Opening a hive and poking around always sets a hive back to some degree....the more experienced less than the beginner but the only way you are going to learn in by getting in a poking.

Quote
Here's another question:  Should I cull the old comb from the cutout to make them draw new comb?  The queen stays on the old cutout comb I banned in the frame.  I mean I would not throw out comb with brood or honey.  There are two more cutout comb frames in the deep and they have only drawn one side of the PF105 frame.  So you can see this is a very small colony--probably could fit a nuc very easily--should I put them in a nuc???   I just want what is best for them to be strong next year.

If you put them in a nuc put the cut out combs furthest from the entrance on a 2 tier hive (2 nuc boxes).  If you're using conventional bottom entrances put the cutout combs in the top box.  The bees will have to transverse the frames of PF105, and since bees hate a void (the empty frames) they'll work to draw them out and fill them.  This is probably you best option.  You show good instincts.

Naturally the queen stays on the cut out comb, that's what she's used to, the PF105 is foriegn to her and her workers.  That's one of the reason things are taking so long, the other is the dearth.  To get them up to the point of overwintering you will need them to completely fill 1 deep.  I would feed them 1.5:1 syrup as it is still thin enough to stimulate comb building and thick enough to condense down faster.  Feed until all combs are drawn, they have backfilled most of the hive, and they've started to build burr comb.  Then they should have just enough to see you through the worst part of winter.  Leave the burr comb, they will need the extra stores.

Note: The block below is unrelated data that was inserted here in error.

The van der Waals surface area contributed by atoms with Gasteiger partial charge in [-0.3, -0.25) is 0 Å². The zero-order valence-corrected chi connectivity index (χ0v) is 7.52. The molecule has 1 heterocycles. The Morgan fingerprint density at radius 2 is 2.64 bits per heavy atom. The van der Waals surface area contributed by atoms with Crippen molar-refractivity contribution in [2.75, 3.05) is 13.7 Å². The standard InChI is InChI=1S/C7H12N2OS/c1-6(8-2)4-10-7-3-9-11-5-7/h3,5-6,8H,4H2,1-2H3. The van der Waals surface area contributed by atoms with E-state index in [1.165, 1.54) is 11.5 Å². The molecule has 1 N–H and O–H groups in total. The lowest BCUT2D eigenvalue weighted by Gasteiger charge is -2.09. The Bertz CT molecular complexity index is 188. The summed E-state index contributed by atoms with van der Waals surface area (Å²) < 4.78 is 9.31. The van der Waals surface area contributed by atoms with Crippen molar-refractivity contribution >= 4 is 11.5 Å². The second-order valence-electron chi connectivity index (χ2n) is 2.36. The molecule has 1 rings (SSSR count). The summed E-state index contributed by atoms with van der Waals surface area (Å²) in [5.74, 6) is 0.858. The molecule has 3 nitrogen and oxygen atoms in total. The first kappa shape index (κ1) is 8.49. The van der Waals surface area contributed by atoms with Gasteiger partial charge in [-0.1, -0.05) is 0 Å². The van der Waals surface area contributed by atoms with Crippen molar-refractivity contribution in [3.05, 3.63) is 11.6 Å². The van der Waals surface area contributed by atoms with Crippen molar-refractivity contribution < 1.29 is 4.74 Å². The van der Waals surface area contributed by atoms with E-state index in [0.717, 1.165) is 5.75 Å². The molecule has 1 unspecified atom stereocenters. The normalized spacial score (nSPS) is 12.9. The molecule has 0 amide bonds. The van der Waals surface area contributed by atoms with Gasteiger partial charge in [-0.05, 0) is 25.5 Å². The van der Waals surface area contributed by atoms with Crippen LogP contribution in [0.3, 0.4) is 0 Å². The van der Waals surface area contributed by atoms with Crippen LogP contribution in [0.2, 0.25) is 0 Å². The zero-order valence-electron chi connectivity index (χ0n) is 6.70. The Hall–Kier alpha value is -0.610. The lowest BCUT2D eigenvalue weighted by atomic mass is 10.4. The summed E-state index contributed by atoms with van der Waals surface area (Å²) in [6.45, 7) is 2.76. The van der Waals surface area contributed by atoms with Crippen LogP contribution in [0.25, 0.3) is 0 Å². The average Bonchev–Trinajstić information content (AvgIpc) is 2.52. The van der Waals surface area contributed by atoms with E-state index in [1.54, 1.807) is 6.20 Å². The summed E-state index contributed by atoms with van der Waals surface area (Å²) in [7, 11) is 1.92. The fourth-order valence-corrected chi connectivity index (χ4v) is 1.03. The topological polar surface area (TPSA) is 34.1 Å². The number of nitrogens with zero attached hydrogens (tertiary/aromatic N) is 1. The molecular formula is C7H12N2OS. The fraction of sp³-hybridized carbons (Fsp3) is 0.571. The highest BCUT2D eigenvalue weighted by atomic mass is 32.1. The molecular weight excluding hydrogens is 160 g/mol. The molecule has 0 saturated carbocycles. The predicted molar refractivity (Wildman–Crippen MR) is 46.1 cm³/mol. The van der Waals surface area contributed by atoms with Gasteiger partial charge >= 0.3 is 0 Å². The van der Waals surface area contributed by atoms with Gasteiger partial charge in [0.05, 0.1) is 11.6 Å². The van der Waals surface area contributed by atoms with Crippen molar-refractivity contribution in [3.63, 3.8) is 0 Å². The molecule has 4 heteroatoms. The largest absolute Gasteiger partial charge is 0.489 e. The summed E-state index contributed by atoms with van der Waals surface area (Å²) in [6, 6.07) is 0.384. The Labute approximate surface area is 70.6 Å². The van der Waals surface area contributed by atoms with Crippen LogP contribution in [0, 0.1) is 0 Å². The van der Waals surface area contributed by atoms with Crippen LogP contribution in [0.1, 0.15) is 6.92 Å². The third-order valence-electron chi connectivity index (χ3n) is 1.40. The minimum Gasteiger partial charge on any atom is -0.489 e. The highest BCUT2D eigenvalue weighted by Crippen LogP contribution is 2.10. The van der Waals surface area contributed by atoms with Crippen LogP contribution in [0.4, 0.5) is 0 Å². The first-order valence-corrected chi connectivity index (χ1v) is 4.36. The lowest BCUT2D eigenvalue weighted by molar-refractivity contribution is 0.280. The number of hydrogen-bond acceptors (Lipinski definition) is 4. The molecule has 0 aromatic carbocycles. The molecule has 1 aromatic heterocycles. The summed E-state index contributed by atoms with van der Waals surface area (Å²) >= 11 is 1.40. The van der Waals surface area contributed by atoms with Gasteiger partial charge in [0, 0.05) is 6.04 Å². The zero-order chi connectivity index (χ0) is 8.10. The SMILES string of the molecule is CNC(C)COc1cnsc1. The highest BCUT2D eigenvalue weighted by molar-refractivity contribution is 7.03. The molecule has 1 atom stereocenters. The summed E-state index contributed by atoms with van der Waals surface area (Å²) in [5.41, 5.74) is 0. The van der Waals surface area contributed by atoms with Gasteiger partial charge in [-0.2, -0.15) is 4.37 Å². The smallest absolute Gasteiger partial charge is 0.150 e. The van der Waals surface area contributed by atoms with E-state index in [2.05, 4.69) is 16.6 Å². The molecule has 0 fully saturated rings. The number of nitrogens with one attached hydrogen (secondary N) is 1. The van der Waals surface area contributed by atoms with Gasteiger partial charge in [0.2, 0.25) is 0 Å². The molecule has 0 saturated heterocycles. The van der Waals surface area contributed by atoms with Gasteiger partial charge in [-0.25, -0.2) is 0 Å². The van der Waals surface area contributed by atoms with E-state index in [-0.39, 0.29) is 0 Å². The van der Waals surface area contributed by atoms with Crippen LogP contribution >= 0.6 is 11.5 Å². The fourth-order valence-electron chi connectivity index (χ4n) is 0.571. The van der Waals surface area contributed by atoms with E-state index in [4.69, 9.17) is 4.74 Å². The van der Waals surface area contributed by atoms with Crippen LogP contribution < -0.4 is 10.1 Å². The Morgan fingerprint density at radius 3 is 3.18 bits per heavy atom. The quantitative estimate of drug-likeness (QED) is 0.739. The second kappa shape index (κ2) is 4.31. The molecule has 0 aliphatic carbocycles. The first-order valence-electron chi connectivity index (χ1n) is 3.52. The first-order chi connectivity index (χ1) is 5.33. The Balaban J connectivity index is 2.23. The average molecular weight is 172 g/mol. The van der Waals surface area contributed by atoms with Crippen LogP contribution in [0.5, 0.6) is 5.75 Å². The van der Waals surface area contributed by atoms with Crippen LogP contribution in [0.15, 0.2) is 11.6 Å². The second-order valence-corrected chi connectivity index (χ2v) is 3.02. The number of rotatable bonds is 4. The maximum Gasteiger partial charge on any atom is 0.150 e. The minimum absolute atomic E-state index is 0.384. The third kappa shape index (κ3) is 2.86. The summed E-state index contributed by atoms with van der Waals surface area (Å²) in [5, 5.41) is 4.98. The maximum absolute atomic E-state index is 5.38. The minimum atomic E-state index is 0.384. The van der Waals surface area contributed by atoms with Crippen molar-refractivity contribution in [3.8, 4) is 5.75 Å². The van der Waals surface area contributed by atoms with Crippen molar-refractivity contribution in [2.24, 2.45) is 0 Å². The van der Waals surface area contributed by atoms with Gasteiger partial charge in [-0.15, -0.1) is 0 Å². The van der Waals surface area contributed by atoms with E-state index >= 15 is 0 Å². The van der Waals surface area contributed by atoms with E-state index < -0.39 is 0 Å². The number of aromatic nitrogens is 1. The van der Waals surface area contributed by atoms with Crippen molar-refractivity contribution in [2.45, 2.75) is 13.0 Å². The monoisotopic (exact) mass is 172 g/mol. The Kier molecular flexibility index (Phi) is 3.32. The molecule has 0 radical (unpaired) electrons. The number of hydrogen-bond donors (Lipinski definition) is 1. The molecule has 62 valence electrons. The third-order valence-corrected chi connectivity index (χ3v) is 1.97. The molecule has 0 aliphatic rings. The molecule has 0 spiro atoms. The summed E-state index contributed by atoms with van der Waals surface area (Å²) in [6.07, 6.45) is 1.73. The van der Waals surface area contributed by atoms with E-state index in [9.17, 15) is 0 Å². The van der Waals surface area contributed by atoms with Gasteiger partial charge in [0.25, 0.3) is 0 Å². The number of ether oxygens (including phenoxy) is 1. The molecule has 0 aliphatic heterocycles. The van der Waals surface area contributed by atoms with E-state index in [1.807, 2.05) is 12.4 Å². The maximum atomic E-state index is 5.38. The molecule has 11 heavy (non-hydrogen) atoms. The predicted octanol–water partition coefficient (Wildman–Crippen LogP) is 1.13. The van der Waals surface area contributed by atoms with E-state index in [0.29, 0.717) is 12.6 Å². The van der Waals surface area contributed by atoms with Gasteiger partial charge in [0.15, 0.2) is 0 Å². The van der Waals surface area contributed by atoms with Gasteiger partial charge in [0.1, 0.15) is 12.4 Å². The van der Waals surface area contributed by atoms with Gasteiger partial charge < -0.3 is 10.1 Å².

In February or March start feeding 1:1 syrup to stimulate brood production...If you see them working and bringing pollen, then feed in the spring.
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ArmucheeBee
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« Reply #4 on: August 23, 2008, 08:27:33 AM »

Brian

Thanks for such great info.  I will follow that plan.  I'll keep them in the deep.  Started feeding Thur. night, they drained a whole quart by Fri. 5pm.
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Stephen Stewart
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« Reply #5 on: August 24, 2008, 07:03:06 PM »

>I assume that is smoking the hive?

Opening the hive upsets them.  Opening without smoke upsets them more.  That is simply assuming you open the hive.

> I do not smoke, because the one time I did they got very upset and stung me.